Administraton comments on treatment of vets University response regarding commentary about on-campus services to veterans on 2/21/14 Steven Beynon’s commentary regarding Miami’s services to veterans did not include information provided to him from a number of senior-level staff members who met or spoke with him, and who have worked extensively with him. We take tremendous pride in our veteran students. The Oxford campus is a Yellow Ribbon school and all campuses are designated as Military Friendly, so we feel compelled to present a more comprehensive picture of our commitment to veterans. Miami welcomed veterans near the end of World War II, when Congress enacted “The Serviceman’s Readjustment Act of 1944” to provide tuition, fees, books and a monthly stipend for veterans whose educational pursuits were interrupted by service to our country. Since the fall of 2000, we’ve enrolled nearly 1,400 veteran students and their dependents through the G.I. Bill. Today, we have 350 veteran students and are actively recruiting more through outreach to veteran applicants. At Miami, we: -Waive application fees for U.S. veterans and provide transparent information about costs, financial aid, and how to apply for GI Bill benefits. -Extend credit when VA educational benefits have been delayed to help ensure classes are not interrupted and that personal living expenses can be met. -Provide flexible academic policies to permit mobile service members and their family the ability to complete a degree as a member of the Service Members Opportunity Colleges (SOC) consortium of schools and
provide credit for military courses, training and experience from U.S. military service schools. -Allow easy withdrawal with a 100 percent tuition refund for those who may be deployed at a moment’s notice, regardless of when that deployment is scheduled. -Conduct ongoing outreach to remind students when to register for courses and contact financial aid so hours can be certified quickly and housing benefits begin without delay. -Provide zero-cost, short-term loans to veterans who have a disruption in benefits for any reason (including reasons beyond Miami’s control, such as non-payment from the government.) -Offer Yellow Ribbon grants to waive out-of-state fees for veterans. In addition, our regional campuses provide three new scholarship programs to support veterans or their descendants and formed the Veterans Outreach Collaborative to Impact Success (VOCIS) in 2012 to recruit more veterans and improve advocacy, access, and success on their behalf. VOCIS obtained a 2014 G.I. Jobs Military Friendly Schools designation for Hamilton and Middletown campuses and obtained permission to create the Center for Veterans Services, funding for which is nearly complete. Organizations at the regional campuses to enrich student veterans’ experiences include the Student Veterans Association, Vets4Vets and Veterans Integration to Academic Leadership – a collaboration between the Cincinnati VA Medical Center and the regional campuses to enhance academic retention and success. A partnership between Miami Hamilton and the Urban League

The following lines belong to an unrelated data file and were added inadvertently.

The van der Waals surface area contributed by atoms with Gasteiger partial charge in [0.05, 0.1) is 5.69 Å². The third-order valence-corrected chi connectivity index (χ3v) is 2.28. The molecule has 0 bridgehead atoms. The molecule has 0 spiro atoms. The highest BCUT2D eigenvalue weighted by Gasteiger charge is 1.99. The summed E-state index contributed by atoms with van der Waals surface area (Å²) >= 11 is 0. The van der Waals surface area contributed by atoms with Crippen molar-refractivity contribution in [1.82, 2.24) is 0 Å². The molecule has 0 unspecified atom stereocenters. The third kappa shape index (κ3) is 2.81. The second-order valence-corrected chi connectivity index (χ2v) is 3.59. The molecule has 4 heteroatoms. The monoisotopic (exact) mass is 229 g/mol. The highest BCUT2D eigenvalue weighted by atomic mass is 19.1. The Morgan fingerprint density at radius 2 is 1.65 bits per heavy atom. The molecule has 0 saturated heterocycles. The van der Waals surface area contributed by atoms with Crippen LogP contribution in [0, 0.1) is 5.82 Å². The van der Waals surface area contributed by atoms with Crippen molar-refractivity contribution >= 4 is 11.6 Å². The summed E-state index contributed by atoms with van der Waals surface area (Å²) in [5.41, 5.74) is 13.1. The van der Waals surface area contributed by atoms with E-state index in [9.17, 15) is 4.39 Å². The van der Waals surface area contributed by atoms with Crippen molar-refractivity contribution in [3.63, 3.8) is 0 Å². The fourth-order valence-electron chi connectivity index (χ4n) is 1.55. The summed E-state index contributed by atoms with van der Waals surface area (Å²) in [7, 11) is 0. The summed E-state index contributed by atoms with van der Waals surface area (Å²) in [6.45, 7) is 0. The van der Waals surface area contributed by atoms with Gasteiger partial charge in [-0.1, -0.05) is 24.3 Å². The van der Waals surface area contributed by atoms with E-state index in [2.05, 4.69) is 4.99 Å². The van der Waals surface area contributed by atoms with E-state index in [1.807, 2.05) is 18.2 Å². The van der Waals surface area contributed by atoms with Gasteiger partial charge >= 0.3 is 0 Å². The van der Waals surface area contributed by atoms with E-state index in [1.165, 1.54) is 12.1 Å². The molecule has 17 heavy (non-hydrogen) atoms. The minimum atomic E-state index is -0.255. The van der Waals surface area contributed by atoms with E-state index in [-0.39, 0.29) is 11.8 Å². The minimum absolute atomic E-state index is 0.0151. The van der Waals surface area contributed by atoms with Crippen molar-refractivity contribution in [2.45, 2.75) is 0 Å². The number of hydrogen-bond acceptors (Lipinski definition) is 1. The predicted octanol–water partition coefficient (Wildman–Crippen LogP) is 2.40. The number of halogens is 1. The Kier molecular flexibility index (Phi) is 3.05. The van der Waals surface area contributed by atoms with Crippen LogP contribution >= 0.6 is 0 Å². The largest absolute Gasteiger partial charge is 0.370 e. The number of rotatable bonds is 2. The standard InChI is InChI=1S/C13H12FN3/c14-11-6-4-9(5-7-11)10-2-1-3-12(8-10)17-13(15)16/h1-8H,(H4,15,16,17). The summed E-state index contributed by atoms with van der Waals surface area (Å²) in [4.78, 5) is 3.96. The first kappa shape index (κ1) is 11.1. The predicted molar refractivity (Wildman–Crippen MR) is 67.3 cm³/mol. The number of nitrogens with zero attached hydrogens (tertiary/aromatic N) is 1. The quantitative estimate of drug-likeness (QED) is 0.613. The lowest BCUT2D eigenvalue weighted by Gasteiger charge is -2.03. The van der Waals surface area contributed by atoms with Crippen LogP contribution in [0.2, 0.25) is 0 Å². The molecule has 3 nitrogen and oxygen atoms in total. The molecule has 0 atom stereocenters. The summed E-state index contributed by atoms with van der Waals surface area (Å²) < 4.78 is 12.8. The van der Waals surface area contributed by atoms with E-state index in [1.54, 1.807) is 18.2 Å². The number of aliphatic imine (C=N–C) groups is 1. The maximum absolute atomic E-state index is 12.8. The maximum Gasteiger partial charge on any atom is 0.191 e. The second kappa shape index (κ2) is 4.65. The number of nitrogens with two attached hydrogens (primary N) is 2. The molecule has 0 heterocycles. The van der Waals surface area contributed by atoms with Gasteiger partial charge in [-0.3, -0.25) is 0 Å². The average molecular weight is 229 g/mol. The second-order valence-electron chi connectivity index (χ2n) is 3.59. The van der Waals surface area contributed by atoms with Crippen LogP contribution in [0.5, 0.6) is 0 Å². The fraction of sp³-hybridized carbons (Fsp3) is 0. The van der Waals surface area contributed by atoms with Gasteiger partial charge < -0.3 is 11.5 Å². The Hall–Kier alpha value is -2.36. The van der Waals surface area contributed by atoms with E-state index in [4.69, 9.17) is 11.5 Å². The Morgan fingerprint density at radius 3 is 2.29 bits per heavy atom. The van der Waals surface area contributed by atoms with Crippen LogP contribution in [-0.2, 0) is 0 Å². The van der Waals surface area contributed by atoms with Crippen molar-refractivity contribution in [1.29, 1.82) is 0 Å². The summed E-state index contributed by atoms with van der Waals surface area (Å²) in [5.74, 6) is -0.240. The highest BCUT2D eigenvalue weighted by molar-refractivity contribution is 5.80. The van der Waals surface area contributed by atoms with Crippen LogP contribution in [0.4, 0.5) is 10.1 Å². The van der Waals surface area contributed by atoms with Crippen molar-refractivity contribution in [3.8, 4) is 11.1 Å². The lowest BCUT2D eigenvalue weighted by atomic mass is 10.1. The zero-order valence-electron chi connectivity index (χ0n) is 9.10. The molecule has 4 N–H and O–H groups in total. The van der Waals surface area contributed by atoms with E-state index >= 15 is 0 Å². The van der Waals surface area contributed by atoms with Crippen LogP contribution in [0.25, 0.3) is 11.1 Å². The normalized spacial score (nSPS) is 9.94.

of Greater Cincinnati also assists veterans who want to study or get into business, or start their own. Can and should we do more? Absolutely! We are improving our services for all Miami students, and will soon roll out a “one-stop” service center that will fundamentally change the way students “do business” here. Students will be able to reference one website, visit one location, and call one phone number to handle nearly all of their business needs and questions. Even while this project was in its infancy, veteran student issues were a major focus of the planning. G.I. Bill transactions and requirements are highly complex, so not everyone in the front offices of our campuses has been trained in processing them; we refer to our experts to work oneto-one with our student veterans to obtain benefits from the government to which they are entitled and advocate for them when they do not. Although we do not have a large number of veteran students many choose universities in large, urban centers due to practical needs, jobs, and family situations – we are actively recruiting more. For those who have chosen Miami, including Mr. Beynon, we are honored and proud to have you here, and grateful for your service to our nation. Our commitment is to continue to expand our efforts on your behalf.
MICHAEL S. KABBAZ
ASSOCIATE VP OF ENROLLMENT MANAGEMENT
G. MICHAEL PRATT
DEAN/ASSOCIATE PROVOST REGIONAL CAMPUSES
Run a 5K and help a child Feed My Starving Children hosts the run March 8 and one runner will feed a child for 113 days!
Growing up Ladies and gentlemen...it’s about three months from the “G” word. Slightly exciting, but also terrifying.
Funky-tasting water We are not sure why, but the water in older academic buildings like Culler and Upham taste like carrots.
KATIE TAYLOR EDITOR IN CHIEF EMILY CRANE NEWS EDITOR EMILY ELDRIDGE EDITORIAL EDITOR NICOLE THEODORE EDITORIAL EDITOR LAUREN KIGGINS ARTS AND EVENTS
CHRIS CURME COMMUNITY EDITOR JANE BLAZER COMMUNITY EDITOR VICTORIA SLATER CAMPUS EDITOR REIS THEBAULT CAMPUS EDITOR TOM DOWNEY SPORTS EDITOR
FRIDAY, FEBRUARY 28, 2014 OP ED
NICOLE’S TWO CENTS